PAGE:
“Through Satyagraha, we wish to focus public attention on the need for securing (a) a citizenship law that is reasonable and fair and (b) the immediate restoration of the franchise to those deprived of it, enabling them to exercise it at the forthcoming elections. In this endeavor to achieve an amicable settlement of a long- standing problem, we invoke the blessings of God and the cooperation and the sympathy of all.” Out of Bondage: The Thondaman Story by T. Sabaratnam, page 40.
The Satyagraha and a fasting relay continued for 143 days, from April 28, 1952 and was ultimately called off on the advice of Pundit Jawaharlal Nehru, the Prime Minister of India. Several Indian political dignitaries who participated in the Hatton session of the Ceylon Indian Congress, held in September 1952, also insisted that the CIC give up the agitation. Such eminent Indian leaders as Archarya Kripalani, his wife Sujatha Kripalani, both from the Indian National Congress, Ashok Metha, an Indian Socialist leader, M P Sivagnam Gramani, a Tamil scholar and a Tamil leader from South India, advised the congress to withdraw the campaign.
After the end of the fourth day’s polling, on May 30, 1952, the UNP won 54 seats, the SLFP 9, the LSSP 9, the CP and VLSSP 4, the ACTC 4, the ITAK 2, the Labor Party 1 and independents 12. A total of 2,114,615 people cast their votes, which was 70.7 percent of the total registered voters. The UNP polled 1,026,005 votes against 751,432 in 1947, representing a 35 percent increase, as against a 20 percent increase in the total votes polled. The ACTC’s 4 seats and the 6 independents supported the UNP. With the support of the 6 appointed members, the UNP parliamentary group managed 70 seats, which amounted to more than two-thirds of the 101-member House of Representatives.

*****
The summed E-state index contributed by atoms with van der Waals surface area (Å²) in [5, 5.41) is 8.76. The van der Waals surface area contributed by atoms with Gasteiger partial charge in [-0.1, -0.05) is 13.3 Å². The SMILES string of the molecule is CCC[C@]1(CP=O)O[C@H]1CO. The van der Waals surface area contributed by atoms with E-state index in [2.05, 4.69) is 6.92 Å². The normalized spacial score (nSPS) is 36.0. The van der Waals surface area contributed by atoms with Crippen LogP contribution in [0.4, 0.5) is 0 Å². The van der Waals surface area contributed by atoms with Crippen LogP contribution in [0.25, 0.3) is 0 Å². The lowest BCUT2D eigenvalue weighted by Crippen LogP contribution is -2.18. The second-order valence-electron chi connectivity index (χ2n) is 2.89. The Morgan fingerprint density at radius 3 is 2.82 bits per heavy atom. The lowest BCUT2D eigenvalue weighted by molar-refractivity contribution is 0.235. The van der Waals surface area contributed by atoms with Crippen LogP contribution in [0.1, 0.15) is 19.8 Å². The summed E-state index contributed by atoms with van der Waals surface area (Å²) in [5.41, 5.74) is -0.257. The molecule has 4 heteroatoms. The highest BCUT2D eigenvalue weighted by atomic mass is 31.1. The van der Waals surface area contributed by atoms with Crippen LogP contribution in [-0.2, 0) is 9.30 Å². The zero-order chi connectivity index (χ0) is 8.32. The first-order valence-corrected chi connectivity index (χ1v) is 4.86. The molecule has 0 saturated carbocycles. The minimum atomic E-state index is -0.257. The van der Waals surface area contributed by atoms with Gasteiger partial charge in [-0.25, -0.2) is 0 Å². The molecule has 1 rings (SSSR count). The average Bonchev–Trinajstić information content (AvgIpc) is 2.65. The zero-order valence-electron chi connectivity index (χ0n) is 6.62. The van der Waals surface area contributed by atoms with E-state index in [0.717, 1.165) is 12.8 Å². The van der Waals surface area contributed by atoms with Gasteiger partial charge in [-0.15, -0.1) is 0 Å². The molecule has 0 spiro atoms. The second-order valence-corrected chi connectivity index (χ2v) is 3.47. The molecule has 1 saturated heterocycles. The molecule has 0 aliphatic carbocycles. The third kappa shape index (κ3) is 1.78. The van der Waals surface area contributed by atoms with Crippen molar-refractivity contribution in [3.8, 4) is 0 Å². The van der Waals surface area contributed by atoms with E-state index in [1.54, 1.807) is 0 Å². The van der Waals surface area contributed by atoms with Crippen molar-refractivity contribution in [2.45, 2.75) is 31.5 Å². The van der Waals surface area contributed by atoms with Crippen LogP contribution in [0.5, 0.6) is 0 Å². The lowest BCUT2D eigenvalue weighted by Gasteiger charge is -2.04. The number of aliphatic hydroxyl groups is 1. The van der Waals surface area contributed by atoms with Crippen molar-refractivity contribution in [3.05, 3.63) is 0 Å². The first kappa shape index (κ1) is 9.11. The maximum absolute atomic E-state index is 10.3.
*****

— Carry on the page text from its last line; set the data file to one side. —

The disenfranchisement of the Tamils of the Indian origin had its effect in the hustings. The electorates earlier represented by the Ceylon Indian Congress members now returned Sinhala members thus increasing the Sinhala representation, which was 67 percent in the 1947 elections, to 73 percent in 1952.
In the 1952 elections, two Cabinet Ministers, A E Goonesinha and H W Amarasuriya were defeated. J. R. Jayewardene scraped through in Kelaniya, defeating the female SLFP contender, Vimala Wijewardene, who was given the full backing by another of his sworn foes, Mapitigama Buddhrakita Thero, the chief incumbent of the Kelaniya Buddhist Temple.
S. J. V. Chelvanayakam, the leader of the Ilanakai Thamil Arasu Kadchi, was trounced at Kankesanthurai, while A Amirthalingham, V. Navaratnam and Dr. E. M. V. Naganathan were defeated. C. Vanniaasingham (Kopay) and N. E. Rajavarothayam (Trincomalee) won on the ITAK ticket. The two independent candidates, C. Suntheralinhgam (Vavuniya) and C Sittampalam (Mannar), retained their seats. Two other Tamil independent candidates, R B Kadirgamar (Batticaloa) and S. M. Rasamanickam (Paddirupu) defeated sitting members, A Sinnalebbe (UNP) and S. U. Ethirmannasingham, (independent), and after the elections both came forward to support the UNP.
Edmund Samarakody, one of the leftist leaders, who unsuccessfully challenged D. S. Senanayake at Mirigama in the 1947 elections, as a Bolshevik Leninist Party candidate, contested on the LSSP ticket from Dehiowita and won. Unfortunately, Dr. Colvin R. De Silva, the former leader of the BLP, was defeated by little-known S de S. Jayasinghe, at the Wellawatte-Galkissa constituency.